WCU: From bad to worse as Iran crushes crude


What is certain, however, is that an overhang of already-produced and now stored supplies in Iran will be looking for a home as soon sanctions are lifted. Mapping surveys from Reuters indicating that several very large crude carriers with capacities of two million barrels each are almost fully loaded and ready to set sail. This will apply some additional pressure in the short term, not least considering the limited success oil had in trying to establish support above $30/b during the week. 

The impact of the extra barrels from Iran has already had a profound impact on the price relation between Brent and WTI crude as well.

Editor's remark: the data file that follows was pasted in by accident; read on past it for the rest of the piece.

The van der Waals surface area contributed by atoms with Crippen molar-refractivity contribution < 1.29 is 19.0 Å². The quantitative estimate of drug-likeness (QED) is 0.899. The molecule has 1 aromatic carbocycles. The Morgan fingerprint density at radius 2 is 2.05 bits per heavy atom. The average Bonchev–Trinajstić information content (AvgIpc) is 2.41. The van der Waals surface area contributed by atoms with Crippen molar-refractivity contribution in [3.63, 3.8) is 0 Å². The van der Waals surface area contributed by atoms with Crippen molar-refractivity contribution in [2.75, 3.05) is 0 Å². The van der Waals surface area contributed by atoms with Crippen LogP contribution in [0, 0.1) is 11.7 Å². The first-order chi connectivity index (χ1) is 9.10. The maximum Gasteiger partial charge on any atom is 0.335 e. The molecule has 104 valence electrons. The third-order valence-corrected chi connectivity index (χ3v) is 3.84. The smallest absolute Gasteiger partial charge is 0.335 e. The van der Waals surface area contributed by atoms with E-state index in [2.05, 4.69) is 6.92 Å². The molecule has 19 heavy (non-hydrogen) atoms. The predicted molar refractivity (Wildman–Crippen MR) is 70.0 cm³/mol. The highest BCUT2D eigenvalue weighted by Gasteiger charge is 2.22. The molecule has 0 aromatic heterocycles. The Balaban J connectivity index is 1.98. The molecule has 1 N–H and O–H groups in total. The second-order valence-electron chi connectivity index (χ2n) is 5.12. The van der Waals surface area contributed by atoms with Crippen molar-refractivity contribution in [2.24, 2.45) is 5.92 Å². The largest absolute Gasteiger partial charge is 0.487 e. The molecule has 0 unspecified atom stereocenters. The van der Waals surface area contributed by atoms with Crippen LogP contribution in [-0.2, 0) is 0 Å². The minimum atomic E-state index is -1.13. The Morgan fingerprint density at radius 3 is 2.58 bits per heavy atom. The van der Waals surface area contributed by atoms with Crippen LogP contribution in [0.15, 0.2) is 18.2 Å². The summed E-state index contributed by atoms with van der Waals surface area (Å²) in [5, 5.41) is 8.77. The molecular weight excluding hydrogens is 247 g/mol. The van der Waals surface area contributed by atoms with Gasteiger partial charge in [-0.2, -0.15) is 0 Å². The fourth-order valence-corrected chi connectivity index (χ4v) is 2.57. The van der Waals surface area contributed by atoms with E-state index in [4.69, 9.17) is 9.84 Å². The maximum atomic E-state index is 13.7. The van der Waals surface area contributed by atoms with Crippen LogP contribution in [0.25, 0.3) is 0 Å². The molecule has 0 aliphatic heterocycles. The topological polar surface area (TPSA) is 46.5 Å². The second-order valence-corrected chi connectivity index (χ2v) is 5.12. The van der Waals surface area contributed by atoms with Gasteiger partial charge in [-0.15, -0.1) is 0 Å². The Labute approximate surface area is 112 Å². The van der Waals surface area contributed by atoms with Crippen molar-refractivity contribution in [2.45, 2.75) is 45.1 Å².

Geopolitical risks and supply worries combined with rapid rising production in the US saw WTI crude enter into a discount against Brent back in 2010. The recent removal of the US crude export ban saw WTI and Brent merge. The extra barrels from Iran are now applying some additional pressure on Brent crude, the global benchmark. 

As a result we have seen WTI crude regain its premium status all the way out to December 2017. (by Ole Hansen, TradingFloor.com)